We never want to build up manual test cases over time.  That growth, if there is any, will always eventually add up to more time than the test team has to complete the tasking.  Obviously, this doesn't work in the long term so we have made a concerted effort to hit 100% of our test cases being automated.

So, yay us!

And thanks again to Mathworks. FWIW, I truly like Matlab.  It is every easy to look at some mathematical equation and simply type it into Matlab - it almost always works the very time I try it. 

Questions, comments, concerns and criticisms always welcome,

Thursday, August 3, 2017

Cartographies of Time - a mini-review

We have an internal library here at Tableau and like any library, we can check out books to read or study.  We had the same setup at Microsoft as well, with a heavy emphasis on technical books.  Any computer company will have books on programming habits, design patters, Agile and other fields like this.

Tableau also has a large section on data visualizations.  The whole spectrum is covered here from books on how to efficiently write a graphics routine to how to best present data on screen in human readable form. 

A new book arrived this last week called Cartographies of Time and it is a history of the timeline.  I saw it on the shelf and grabbed it since I am a fan of medieval maps and the cover has a map in that style on it.  It is a fascinating book that covers the very first attempts at timelines and brings us up to the modern day.

The most striking aspect of this so far - I've not gotten too far into the book - is the sheer artistic skill of the early timelines.  The people that created those timelines worked very hard to get a vibrant image, a workable color scheme and a tremendous amount of data all put into one chart.  It is simply amazing to see this and if you have the opportunity I recommend picking up a copy of this book for yourself.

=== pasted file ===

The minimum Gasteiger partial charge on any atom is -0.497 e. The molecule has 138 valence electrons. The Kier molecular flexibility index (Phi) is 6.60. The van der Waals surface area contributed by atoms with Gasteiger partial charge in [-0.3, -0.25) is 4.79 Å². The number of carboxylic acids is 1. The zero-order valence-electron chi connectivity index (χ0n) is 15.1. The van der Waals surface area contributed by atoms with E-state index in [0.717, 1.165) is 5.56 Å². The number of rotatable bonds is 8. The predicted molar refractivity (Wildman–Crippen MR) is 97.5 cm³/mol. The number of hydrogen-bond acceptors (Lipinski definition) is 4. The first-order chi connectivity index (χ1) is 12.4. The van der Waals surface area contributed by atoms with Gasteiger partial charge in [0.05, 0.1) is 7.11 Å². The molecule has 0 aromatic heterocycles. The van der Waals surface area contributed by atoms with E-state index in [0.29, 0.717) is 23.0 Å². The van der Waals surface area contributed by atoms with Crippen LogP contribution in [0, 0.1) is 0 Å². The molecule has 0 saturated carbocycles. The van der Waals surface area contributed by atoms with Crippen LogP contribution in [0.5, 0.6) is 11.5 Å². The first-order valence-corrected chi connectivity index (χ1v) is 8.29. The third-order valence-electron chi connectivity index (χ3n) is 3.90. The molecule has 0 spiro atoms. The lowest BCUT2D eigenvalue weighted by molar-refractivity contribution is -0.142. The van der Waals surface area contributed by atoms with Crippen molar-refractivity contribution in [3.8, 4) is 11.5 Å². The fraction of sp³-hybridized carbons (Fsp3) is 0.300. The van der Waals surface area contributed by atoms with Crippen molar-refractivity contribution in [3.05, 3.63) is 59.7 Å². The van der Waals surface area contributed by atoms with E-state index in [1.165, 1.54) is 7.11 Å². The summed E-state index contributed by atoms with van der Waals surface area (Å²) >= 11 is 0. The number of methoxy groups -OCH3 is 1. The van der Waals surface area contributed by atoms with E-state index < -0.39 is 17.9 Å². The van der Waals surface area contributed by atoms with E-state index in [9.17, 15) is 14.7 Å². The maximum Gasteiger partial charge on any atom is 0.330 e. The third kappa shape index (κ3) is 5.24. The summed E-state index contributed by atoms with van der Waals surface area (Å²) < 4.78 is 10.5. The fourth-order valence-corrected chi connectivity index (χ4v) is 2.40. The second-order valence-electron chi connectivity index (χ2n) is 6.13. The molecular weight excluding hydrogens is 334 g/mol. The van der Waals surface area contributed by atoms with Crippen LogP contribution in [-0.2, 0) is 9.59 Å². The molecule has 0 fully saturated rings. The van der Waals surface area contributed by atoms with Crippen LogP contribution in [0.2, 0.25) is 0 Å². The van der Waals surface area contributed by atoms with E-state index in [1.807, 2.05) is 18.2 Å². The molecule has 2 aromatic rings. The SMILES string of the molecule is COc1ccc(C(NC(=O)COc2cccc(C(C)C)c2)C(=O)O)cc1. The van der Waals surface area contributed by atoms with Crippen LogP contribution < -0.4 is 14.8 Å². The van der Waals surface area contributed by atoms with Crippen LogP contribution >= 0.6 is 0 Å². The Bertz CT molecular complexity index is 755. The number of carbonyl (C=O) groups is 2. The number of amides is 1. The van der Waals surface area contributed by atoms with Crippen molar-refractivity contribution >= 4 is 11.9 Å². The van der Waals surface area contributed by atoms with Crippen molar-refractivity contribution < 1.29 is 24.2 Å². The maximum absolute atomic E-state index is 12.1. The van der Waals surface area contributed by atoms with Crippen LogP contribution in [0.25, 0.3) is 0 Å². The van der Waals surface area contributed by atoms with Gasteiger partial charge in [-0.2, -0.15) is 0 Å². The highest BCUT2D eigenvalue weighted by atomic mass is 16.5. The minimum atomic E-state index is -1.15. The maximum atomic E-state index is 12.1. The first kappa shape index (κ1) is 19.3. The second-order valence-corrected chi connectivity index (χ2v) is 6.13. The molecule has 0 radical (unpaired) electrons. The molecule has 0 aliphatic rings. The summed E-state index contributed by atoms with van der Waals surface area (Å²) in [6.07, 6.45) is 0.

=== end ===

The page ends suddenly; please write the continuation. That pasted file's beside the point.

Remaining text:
Questions, comments, concerns and criticisms always welcome,

Thursday, July 27, 2017

A brief aside about data at the Tour de France

I'm a bike race fan and I really enjoy watching the stage races like the Tour de France.  The colors, speed and racing is just a great spectacle.

One of the teams that was there this year is Dimension Data.  They use Tableau to analyze the TONS of data they get on the riders and I read, re-read and read again this article on how they do it: https://www.dcrainmaker.com/2017/07/tour-de-france-behind-the-scenes-how-dimension-data-rider-live-tracking-works.html

Now, if I can just get myself invited along on a race to help them with Tableau…

And congratulations to Edvald Boasson Hagen!

Questions, comments, concerns and criticisms always welcome,